Offal is just a facet of the renaissance. The movement centres around reviving traditional British recipes and demonstrating to diners that it deserves a place beyond a school dinner tray. Restaurants like Quo Vadis, The Quality Chop House and J Sheekey have done God’s work in reminding us just how delightful a well-executed fish pie, eel sandwich or pork chop can be. “Restaurants went from serving very rich and heavy food to light and delicate as we began to understand what elegant cooking was,” says Lee. “Folk don’t want to leave the table feeling like they’re dragging their nails out the wood. We’ve grown up phenomenally, and it’s no longer a meat and two veg culture but a savvy and sophisticated way of eating.”

Quo Vadis, The Quality Chop House and J Sheekey have done God’s work

Probably the most universal facet of Modern British cuisine is a focus on produce with locality and seasonality at its core. The farm-to-fork ethos has exploded in the past two decades, a movement eschewing complex supply chains in favour of small-scale producers, championing our natural larder in all its glory. It seems that restaurants have done some long, hard thinking and have finally come to reason. It doesn’t make sense to aspire to a cuisine that was designed for other climates. Dakos made from bulging Santorini tomatoes were never meant to be eaten in a tepid English dining room in February, and we should leave them to the sun-soaked tavernas where they rightfully belong.

Cartmel Farm at Simon Rogan's L'Enclume

From smaller operations like kitchen gardens lined with polytunnels all the way to fully fledged farms with sensitively reared animals and on-site curing, more and more restaurants are popping up across Blighty obsessed with quality and provenance. Fancy eating house-cured belly pork bacon for breakfast made from pigs that oinked just metres from your table? Head to Coombeshead Farm in Cornwall. Got a hankering for a 15-course tasting menu made with fruits and vegetables harvested from an on-site farm? Simon Rogan’s L’Enclume in Cumbria will tick that box.

This focus on produce is particularly exciting because it instils a sense of place back into British cooking. A meal at Wilson’s, Glebe House or The Newt reminds us of the West Country’s rich traditions in cheesemaking, mackerel fishing and cider production, while supper across the border at Skye’s Loch Bay or Aberdeenshire’s Fish Shop shows us that Scotland’s waters are teeming with top-tier scallops, langoustines and oysters. “More and more chefs across the length and breadth of the land want to shop more locally, and there are more and more small and independent farmers popping up like mushrooms,” Lee tells me. “As restaurant menus improve, so does the produce, and now, rather than a grower in Norfolk supplying restaurants in London, they’re selling locally.”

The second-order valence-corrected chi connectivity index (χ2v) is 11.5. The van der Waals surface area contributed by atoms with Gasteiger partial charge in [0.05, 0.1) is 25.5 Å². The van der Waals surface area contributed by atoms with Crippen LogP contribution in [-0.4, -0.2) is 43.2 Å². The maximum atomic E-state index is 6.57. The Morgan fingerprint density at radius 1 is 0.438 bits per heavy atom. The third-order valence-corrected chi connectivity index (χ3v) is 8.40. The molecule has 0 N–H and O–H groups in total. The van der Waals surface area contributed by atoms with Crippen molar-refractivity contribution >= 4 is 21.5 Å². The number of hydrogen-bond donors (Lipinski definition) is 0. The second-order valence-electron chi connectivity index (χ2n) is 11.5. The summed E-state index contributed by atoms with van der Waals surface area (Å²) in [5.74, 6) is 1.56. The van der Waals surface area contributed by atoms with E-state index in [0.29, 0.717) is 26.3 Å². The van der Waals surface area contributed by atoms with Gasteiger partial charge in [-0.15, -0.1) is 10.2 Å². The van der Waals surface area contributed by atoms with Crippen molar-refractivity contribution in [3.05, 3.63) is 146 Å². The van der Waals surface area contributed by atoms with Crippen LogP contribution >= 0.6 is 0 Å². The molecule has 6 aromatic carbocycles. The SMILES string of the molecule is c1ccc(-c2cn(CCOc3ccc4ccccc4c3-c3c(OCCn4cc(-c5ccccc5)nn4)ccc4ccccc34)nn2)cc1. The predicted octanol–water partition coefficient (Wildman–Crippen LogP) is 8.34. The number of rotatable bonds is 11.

Eating mackerel on the beach at Beer hosted by Glebe House, Devon

Can't cook, won't cook

It would be naive to assume that this culinary renaissance in restaurants is mirrored in most British homes, and I think it’s fair to say the average Susan isn’t curing her own ham for breakfast, rustling up sweetbreads for lunch and making rabbit pie with a shortcrust top for supper. The reason for cooking less traditional British scran in our homes, despite an era of culinary self-consciousness, isn’t necessarily because we think it’s terrible. In fact, I think we can all agree that a well-executed pork pie, apple turnover, or crisp basket of scampi is a thing of wonder. The issue is that, by and large, we’re a nation that’s losing our ability to cook.

For me, growing up, dinner was various permutations of ketchup pasta, frozen chicken goujons and spaghetti hoops, and I’ve witnessed plenty of kitchen travesties. I remember a flatmate in my university halls who survived off plates of boiled pasta slathered in Heinz salad cream and topped with spam as if we were enduring a zombie apocalypse. Another housemate sustained himself solely on Dr Oetker frozen pizzas from the corner shop. It’s not just anecdotal; the 2023 Waitrose Cooking Report revealed a quarter of UK adults have never boiled an egg and don’t know how to, while a YouGov survey revealed 16% of all men admit they can’t cook anything and that the microwave was the culinary item most people couldn’t live without; chosen ahead of the kitchen knife.